Turkish delights: Sweets from the Ottoman Empire

Holly Williams samples some just-delicious desserts in Turkey:

On the shores of the Bosphorus, the strait of water that divides Europe on one bank from Asia on the other, sits Istanbul. It’s now an overcrowded Turkish city of 15 million people … a place where tradition and modernity rub shoulders.

But for nearly 500 years Istanbul was the capital of the Ottoman Empire, a colossus that stretched from the Arabian Gulf, across North Africa, and into Greece and Eastern Europe.

And though the empire collapsed in the flames of the First World War, in Istanbul Ottoman traditions still live on, including in the kitchen — and especially when it comes to anything sweet.

In the kitchens of Istanbul, the Ottoman Empire traditions of sugary treats such as baklava live on.

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Baklava is still eaten in nearly all the lands the Ottomans conquered.

And the members of the Gulluoglu family are the most famous baklava bakers in Turkey.

Murat Gulluoglu, who just graduated with a degree in international relations, is a sixth-generation baklava maker.

“Baklava-making was my kind of destiny, and also my passion, because I have been doing this since I was, like, five or six,” he said.

Crushed pistachios are rolled between paper-thin layers of filo pastry.

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Between paper-thin layers of filo pastry, they sandwich crushed pistachios grown in southern Turkey.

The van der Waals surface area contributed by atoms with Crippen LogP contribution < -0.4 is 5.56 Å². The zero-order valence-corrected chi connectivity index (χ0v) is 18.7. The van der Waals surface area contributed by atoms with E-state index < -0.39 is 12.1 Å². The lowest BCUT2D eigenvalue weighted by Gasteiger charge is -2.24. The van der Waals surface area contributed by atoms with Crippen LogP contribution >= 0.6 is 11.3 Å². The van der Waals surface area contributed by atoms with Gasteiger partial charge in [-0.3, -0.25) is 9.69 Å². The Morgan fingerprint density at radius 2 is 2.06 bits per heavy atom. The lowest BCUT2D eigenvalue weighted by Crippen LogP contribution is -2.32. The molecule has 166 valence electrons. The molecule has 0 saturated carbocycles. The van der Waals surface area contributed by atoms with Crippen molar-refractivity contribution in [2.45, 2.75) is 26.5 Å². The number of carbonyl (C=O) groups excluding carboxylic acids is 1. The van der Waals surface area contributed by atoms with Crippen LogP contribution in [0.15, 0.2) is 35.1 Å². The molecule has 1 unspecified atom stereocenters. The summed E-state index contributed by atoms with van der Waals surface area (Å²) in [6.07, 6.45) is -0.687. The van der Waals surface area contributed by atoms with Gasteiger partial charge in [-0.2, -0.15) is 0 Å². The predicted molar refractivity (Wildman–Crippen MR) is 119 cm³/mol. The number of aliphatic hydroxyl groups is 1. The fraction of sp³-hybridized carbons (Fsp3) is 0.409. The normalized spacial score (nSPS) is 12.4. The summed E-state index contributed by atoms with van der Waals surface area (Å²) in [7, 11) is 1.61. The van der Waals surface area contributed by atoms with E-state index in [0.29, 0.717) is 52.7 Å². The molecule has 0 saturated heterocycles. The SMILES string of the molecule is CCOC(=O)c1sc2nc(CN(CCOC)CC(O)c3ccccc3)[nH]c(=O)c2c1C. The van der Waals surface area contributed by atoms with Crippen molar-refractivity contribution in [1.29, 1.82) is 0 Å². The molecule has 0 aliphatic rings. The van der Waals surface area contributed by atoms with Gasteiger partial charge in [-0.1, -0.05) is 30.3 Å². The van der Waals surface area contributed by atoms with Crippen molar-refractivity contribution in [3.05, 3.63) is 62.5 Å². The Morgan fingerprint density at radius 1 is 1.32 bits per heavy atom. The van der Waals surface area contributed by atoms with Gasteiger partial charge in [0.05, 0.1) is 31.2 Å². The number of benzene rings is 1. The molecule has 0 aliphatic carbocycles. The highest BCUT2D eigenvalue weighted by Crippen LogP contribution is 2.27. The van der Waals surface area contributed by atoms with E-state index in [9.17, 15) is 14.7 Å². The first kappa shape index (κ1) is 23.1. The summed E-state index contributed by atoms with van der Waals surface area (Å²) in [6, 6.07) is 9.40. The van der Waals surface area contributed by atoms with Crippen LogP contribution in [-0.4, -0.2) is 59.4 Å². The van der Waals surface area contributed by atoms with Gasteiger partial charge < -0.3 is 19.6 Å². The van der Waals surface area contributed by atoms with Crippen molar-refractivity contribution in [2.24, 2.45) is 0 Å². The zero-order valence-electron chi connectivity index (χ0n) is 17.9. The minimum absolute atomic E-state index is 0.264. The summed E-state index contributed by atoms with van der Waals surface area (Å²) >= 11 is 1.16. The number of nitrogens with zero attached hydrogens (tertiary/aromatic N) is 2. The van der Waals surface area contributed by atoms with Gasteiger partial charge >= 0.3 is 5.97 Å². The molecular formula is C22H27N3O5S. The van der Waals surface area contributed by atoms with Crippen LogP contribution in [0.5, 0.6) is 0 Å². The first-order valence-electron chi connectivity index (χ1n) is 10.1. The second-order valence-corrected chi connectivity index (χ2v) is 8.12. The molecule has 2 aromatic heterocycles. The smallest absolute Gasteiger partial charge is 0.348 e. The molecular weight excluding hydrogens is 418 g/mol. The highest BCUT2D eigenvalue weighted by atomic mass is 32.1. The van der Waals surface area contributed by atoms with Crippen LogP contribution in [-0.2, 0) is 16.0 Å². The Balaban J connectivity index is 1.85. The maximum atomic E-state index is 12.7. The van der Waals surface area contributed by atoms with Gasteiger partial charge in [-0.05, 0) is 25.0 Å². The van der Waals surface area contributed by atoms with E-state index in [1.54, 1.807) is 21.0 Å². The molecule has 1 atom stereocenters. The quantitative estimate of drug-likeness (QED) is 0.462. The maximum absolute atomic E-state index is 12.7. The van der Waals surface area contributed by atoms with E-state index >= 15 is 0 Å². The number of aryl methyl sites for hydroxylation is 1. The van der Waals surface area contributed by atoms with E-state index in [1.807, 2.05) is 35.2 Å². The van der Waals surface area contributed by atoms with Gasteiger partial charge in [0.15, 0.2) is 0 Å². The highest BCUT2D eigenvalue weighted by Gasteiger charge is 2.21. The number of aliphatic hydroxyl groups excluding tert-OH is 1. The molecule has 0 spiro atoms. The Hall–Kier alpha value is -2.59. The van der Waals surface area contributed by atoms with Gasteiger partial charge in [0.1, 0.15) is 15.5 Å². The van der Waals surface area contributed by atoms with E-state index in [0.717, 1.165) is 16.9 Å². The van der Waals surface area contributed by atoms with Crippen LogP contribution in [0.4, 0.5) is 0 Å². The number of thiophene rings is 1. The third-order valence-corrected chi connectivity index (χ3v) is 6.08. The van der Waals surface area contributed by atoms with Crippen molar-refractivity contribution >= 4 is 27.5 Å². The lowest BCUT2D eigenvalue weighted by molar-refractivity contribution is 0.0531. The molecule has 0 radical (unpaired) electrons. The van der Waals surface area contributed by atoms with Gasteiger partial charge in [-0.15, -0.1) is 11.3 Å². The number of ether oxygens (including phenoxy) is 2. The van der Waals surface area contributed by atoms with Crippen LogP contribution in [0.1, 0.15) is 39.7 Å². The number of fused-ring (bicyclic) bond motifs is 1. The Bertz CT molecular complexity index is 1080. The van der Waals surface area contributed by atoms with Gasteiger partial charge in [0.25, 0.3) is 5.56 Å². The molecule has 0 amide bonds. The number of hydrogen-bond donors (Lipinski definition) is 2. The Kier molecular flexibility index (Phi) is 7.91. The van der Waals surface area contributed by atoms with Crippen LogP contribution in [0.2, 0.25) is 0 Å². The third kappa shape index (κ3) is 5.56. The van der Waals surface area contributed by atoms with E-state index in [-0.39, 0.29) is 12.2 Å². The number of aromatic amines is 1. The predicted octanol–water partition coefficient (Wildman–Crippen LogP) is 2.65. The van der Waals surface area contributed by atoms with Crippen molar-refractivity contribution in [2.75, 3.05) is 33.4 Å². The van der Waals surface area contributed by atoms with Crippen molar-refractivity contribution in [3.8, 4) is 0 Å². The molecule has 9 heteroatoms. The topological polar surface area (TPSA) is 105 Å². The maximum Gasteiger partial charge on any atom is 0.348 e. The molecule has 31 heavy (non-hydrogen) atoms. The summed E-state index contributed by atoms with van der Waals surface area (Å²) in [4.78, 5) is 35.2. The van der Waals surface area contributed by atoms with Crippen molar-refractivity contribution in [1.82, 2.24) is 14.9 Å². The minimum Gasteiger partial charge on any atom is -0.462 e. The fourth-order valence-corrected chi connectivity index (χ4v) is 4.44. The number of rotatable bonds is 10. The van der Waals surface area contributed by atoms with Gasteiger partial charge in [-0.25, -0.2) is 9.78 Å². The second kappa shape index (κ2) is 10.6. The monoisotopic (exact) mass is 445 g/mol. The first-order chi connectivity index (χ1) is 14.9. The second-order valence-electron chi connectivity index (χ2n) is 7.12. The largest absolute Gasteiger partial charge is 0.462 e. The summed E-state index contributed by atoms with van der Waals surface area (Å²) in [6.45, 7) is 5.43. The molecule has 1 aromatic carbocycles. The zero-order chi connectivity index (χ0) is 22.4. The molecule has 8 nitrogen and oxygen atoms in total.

After 30 minutes in a scorching oven, the baklava’s doused with boiling hot syrup.

Baklava being doused with hot syrup.

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“It’s been known from the 11th Century-written dictionary that Turks have been dealing with filo pastries,” Murat said. “Almost a thousand years ago! It can be even before then.”

But the Ottomans also discovered new temptations, and one of them can still be found in the shadows of a 1,600-year-old aqueduct.

It’s thought that kunefe was first savored in the Arab cities of the Levant.

Kuenefe, a sweet cheese pastry, topped with vanilla ice cream and crushed pistachios.

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It’s made from angels’ hair pastry, with a heart of sticky, unsalted goat’s cheese.

Traditionally, it was cooked over a charcoal brazier. But in Ferhat Tegin’s busy working men’s diner, he…

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